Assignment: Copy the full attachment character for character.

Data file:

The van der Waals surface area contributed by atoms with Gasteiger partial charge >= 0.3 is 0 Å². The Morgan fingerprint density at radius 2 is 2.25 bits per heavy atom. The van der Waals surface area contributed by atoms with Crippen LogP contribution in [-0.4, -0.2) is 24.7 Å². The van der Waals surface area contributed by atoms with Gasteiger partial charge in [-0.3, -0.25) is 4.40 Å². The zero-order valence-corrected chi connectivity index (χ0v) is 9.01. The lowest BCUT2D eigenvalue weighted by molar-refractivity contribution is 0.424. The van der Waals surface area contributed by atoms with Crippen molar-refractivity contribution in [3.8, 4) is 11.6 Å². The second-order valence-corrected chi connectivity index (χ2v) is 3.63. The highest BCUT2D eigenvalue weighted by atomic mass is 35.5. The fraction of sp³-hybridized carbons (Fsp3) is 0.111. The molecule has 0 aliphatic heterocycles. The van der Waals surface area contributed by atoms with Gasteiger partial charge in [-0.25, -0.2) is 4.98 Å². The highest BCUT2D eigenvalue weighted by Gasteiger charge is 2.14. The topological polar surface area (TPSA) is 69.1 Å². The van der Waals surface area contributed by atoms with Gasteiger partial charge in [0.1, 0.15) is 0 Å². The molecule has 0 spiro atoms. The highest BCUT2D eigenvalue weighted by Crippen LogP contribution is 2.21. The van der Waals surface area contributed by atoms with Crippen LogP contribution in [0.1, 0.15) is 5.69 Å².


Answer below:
The van der Waals surface area contributed by atoms with Gasteiger partial charge >= 0.3 is 0 Å². The Morgan fingerprint density at radius 2 is 2.25 bits per heavy atom. The van der Waals surface area contributed by atoms with Crippen LogP contribution in [-0.4, -0.2) is 24.7 Å². The van der Waals surface area contributed by atoms with Gasteiger partial charge in [-0.3, -0.25) is 4.40 Å². The zero-order valence-corrected chi connectivity index (χ0v) is 9.01. The lowest BCUT2D eigenvalue weighted by molar-refractivity contribution is 0.424. The van der Waals surface area contributed by atoms with Crippen molar-refractivity contribution in [3.8, 4) is 11.6 Å². The second-order valence-corrected chi connectivity index (χ2v) is 3.63. The highest BCUT2D eigenvalue weighted by atomic mass is 35.5. The fraction of sp³-hybridized carbons (Fsp3) is 0.111. The molecule has 0 aliphatic heterocycles. The van der Waals surface area contributed by atoms with Gasteiger partial charge in [-0.25, -0.2) is 4.98 Å². The highest BCUT2D eigenvalue weighted by Gasteiger charge is 2.14. The topological polar surface area (TPSA) is 69.1 Å². The van der Waals surface area contributed by atoms with Gasteiger partial charge in [0.1, 0.15) is 0 Å². The molecule has 0 spiro atoms. The highest BCUT2D eigenvalue weighted by Crippen LogP contribution is 2.21. The van der Waals surface area contributed by atoms with Crippen LogP contribution in [0.1, 0.15) is 5.69 Å².